Sir, Philip Booth and his co-signatories are right (Letters, August 18). Greece returning to the drachma could happen without the chaos that has often been described and should be envisaged in the scenario they describe: the drachma is introduced while the euro continues being used and becomes a parallel currency, just like in the many countries that have been using parallel currencies for a long time – and just how the euro should have been introduced in Europe in a first stage.
Exactly which commitments within Greece would remain expressed in euros would have to be sorted out, but the existing Greek public debt would remain in euros, and so should various other commitments (maybe most present financial commitments). The Greek state and any citizen with more liabilities than assets in euros would thus be indebted in a currency different from the currency of their main income, but an indebtedness in a foreign currency is nothing unknown either.
The Greek state can indeed be helped in this, and Greek citizens with obvious difficulties also, at a fraction of the cost of the “Grexit” scenarios often mooted, and with all the advantages for Greece of leaving the constraints they cannot cope with. The euro system would lose one full member, but Greece could indeed remain associated, and the message would be very clear that the euro is a currency like any other and that, when a member leaves, its external financial commitments remain in euros, and that a member can leave without the currency itself being affected.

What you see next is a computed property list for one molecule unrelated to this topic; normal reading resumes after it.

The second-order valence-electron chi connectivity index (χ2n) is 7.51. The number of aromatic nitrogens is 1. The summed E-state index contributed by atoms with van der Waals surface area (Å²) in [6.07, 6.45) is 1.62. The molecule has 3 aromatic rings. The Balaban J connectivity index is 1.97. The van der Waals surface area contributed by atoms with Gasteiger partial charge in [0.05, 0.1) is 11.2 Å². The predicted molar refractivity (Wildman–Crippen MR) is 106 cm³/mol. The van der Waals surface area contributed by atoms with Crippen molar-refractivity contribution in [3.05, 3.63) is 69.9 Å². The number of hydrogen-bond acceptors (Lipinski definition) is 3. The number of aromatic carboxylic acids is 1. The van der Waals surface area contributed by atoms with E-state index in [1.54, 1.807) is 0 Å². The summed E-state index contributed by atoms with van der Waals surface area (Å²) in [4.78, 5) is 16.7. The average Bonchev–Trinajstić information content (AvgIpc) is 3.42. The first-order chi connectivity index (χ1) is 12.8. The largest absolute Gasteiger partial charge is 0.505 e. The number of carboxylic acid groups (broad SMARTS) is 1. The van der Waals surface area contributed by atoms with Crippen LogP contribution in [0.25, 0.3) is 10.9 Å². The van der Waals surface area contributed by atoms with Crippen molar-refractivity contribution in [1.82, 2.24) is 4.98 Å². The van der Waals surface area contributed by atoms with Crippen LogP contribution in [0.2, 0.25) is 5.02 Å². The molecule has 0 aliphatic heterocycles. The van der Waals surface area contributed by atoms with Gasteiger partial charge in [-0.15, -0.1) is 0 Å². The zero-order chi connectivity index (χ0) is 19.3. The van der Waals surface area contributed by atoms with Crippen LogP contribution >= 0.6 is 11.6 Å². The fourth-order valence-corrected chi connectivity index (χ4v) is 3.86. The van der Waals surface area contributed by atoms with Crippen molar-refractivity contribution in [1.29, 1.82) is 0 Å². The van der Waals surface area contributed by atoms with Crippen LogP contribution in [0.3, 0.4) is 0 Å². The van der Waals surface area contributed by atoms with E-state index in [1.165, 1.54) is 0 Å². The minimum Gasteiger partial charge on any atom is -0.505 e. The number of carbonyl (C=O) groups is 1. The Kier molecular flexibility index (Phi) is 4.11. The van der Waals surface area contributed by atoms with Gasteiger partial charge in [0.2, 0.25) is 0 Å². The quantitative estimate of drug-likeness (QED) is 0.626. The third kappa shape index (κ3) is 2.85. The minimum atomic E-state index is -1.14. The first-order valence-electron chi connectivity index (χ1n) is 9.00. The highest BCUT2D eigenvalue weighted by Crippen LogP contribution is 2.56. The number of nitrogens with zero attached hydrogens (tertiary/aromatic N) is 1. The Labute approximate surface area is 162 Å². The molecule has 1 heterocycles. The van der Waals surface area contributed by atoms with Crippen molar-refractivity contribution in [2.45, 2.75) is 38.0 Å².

The nightmare scenarios of the euro splitting between various currencies, or between a soft “Club Med” euro and a hard “Hanseatic” one, which is often presented – without being substantiated – would prove useless. The persistence of these scenarios and the lack of formal commitment to a credible crisis-solving scenario ensuring the irrevocable sustainability of the euro, are a major component of the excessive cost of, for example, the Italian debt, as prime minister Mario Monti has repeatedly stressed.
Most southern European countries anyway need to reform their public sector, labour markets and social security financing, much more than they need competitive devaluations. A realistic scenario for a Greek euro exit and debt restructuring has, of course, been needed and possible since the beginning of the Greek crisis, but the banking lobby has preferred to dramatise any solutions involving a debt restructuring. This did limit some losses for some banks, but at a pretty sizeable cost to the economy and banks in general; but such are lobbies.
Eric De Keuleneer, Professor, Solvay Brussels School of Economics, Université Libre de Bruxelles, Belgium